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Rangers' Debate Ends With Danks

June 4, 2003
By Gerry Fraley

DALLAS--The Rangers went through several weeks of serious internal debate before settling on Round Rock (Texas) High School lefthander John Danks as their top pick.

The organization also strongly considered Florida high school outfielder Lastings Milledge. As much as the Rangers need pitching, they also need a quality center fielder for The Ballpark in Arlington. When the Rangers have recently won in the majors, they have won with a top-flight, defense-oriented center fielder.

The organizational belief that Danks has elite-level talent swung the decision his way. The Rangers believe they have pitching prospects, but none can match Danks' upside.

"We look at this as not a very strong pitching draft as far as high-echelon talent," said Grady Fuson, assistant general manager for scouting and player development. "We have a system that has some legitimate pitching prospects, but I think we have enough mediocrity, in a way. Some of that mediocrity is going to shake itself out in the big leagues some day. This was a chance to step up and do what's right for the organization."

Danks' profile rose in the last year when he added a few ticks to his fastball, which stays in the low-90 mph range. His top pitch is a curveball. He has a smooth delivery that shows no signs of stress.

Danks comes from an athletic family and is considered extremely competitive. He has signed with the University of Texas, where his father played basketball.

Fuson acknowledged that a high school pitcher is the riskiest of picks because of their high rate of attrition.

The Rangers had not taken a high school pitcher in the first round since lefthander Brian Bohanon in 1987. This marked only the second time in nine drafts with the Athletics and the Rangers that Fuson has picked a high school pitcher in the first round. The previous choice, righthander Jeremy Bonderman, is in the majors with Detroit at age 21 after being drafted by the A's in 2001.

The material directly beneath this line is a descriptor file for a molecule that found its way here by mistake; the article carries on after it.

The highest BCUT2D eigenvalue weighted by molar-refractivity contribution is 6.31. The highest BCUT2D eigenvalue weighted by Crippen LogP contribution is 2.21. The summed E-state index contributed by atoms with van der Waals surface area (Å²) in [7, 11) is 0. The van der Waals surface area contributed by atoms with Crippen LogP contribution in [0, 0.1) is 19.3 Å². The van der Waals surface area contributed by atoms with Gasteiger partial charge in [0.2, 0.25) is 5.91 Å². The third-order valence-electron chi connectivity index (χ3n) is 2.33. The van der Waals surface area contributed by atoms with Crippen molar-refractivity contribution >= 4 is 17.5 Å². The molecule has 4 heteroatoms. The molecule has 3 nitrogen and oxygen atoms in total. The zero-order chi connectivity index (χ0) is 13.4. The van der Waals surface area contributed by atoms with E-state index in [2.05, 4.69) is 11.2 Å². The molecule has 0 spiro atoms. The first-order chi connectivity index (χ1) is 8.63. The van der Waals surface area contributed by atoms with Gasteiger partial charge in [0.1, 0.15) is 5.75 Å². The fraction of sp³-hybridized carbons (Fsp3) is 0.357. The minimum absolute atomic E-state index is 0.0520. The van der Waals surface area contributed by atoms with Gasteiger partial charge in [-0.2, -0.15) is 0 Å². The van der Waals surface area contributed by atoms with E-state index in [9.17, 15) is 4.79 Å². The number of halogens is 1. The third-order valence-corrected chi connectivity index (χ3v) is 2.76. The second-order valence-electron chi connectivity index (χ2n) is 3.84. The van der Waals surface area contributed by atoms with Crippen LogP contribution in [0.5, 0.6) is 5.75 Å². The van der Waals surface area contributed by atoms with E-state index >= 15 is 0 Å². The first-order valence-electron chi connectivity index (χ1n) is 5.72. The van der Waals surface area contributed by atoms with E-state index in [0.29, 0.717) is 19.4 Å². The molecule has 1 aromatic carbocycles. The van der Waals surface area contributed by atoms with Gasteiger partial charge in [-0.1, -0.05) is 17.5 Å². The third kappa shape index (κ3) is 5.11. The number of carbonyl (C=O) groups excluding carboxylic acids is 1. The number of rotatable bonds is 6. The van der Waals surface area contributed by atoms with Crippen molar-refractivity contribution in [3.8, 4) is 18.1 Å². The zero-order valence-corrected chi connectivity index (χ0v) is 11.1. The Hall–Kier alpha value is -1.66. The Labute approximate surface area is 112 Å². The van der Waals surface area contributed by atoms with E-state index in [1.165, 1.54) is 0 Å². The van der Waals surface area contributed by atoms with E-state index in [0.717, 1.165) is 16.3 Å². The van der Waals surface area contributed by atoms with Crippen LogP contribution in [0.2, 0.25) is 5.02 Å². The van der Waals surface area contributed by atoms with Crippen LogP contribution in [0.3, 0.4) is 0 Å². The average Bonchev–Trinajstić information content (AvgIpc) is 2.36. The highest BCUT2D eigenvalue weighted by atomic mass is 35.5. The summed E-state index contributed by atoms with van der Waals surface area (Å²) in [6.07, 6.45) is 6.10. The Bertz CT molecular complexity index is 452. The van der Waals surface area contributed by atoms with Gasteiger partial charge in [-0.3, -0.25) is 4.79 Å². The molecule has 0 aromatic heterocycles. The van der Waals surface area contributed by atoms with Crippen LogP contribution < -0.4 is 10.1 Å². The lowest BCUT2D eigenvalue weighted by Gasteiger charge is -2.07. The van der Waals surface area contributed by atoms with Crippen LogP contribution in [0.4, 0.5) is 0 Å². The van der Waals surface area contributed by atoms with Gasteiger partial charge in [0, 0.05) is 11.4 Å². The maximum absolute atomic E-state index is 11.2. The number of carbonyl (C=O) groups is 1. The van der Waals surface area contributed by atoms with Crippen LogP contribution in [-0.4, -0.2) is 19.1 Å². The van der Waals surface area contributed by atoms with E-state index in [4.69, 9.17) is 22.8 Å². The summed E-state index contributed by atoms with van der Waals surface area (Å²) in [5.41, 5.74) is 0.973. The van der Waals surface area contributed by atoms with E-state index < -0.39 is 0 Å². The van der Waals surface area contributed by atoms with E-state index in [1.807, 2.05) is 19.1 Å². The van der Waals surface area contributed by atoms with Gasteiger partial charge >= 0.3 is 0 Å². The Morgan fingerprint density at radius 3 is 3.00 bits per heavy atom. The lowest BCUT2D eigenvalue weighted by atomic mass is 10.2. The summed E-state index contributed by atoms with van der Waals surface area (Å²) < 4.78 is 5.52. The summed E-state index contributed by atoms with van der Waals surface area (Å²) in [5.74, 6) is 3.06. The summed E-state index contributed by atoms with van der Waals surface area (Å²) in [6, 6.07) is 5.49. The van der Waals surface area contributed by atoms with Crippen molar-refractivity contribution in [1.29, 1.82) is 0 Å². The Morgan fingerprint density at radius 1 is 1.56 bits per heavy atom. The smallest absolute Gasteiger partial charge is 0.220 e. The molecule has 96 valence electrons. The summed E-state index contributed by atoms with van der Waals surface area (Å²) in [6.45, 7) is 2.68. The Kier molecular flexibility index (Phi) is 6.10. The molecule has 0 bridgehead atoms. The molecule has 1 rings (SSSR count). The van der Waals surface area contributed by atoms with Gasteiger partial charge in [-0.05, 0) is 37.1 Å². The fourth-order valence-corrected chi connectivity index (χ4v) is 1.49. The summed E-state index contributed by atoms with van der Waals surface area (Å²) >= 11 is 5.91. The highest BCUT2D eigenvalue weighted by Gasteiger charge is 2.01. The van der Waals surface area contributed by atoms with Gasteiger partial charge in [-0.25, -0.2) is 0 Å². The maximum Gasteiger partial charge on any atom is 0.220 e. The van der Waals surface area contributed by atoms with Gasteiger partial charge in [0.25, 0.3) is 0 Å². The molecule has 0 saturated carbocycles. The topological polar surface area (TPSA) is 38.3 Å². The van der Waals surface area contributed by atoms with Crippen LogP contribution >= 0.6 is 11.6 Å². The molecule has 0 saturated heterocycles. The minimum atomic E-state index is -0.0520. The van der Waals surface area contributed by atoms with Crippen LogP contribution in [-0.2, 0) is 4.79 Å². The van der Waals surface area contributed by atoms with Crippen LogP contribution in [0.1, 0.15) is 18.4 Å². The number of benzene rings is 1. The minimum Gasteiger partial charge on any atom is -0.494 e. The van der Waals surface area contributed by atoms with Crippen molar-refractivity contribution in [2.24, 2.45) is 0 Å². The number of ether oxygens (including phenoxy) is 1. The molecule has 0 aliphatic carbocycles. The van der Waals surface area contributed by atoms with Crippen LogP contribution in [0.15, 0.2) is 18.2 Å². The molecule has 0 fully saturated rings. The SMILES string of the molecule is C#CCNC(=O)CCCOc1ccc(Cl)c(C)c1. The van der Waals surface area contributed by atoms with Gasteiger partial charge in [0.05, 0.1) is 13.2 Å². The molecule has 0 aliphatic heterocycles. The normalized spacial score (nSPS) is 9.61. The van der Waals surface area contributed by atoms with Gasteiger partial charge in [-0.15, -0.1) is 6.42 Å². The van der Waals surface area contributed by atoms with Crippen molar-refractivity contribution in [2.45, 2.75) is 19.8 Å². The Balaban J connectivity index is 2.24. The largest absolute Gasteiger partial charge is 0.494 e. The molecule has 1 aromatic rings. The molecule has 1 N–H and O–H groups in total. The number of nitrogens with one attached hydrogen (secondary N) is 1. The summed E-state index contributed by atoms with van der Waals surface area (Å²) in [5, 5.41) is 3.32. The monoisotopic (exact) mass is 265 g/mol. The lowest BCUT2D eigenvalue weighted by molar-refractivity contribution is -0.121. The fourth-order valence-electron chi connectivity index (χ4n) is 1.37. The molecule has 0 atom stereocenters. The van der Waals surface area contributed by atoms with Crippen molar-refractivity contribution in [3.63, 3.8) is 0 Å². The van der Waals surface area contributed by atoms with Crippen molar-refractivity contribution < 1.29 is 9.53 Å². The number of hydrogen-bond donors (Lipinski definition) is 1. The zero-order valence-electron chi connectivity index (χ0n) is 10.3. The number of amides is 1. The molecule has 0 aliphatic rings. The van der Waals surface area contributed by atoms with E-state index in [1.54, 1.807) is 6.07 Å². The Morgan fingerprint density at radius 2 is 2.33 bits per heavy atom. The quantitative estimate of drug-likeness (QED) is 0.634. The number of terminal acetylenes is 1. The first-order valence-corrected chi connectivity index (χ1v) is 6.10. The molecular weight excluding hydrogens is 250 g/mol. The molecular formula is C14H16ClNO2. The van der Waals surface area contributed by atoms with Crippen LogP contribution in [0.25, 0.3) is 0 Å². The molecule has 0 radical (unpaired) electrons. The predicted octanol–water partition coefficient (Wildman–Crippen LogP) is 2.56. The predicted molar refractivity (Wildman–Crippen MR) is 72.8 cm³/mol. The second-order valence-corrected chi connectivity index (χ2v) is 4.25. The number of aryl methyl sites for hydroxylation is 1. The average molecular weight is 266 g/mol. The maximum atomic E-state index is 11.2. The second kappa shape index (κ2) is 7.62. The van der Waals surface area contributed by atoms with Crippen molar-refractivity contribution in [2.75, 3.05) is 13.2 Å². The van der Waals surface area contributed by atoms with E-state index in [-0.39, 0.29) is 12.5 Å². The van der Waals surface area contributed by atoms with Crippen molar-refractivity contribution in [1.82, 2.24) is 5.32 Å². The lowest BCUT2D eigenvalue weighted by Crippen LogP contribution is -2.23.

"There's no doubt that there's more risk involved," said Fuson, who saw Danks pitch twice before the draft. "We've done our homework and believe this player fits the parameters that we're looking for. I've never been afraid to take what we consider the elite from that group."

What Fuson called a lack of pitching depth showed in the remainder of the Rangers' early round picks. They took only six pitchers during the first 13 rounds. The next pitcher after Danks was Stanford righthander John Hudgins, in the third round.

Hudgins, Stanford's No. 1 starter this season and the Pac-10 pitcher of the year, is a more typical Fuson pick. Hudgins led the Pacific-10 Conference in innings and strikeouts during the regular season and has a history of success against high-caliber competition.

The Rangers also nabbed a first-round talent in the second round (47th overall) in Rice first baseman Vince Sinisi, whom the Rangers envision as a corner outfielder similar to another former Rice star Lance Berkman.

Sinisi slipped a bit in the draft because of three main reasons: his scholarship to a top-flight university, his sophomore-eligible status and his advisor, Scott Boras.

The Rangers, particularly owner Tom Hicks, have a strong relationship with Boras and regularly sign his clients. The Rangers have paid more than slot money to two middle-round draft picks in recent years: outfielder Patrick Boyd and righthander Kiki Bengochea.

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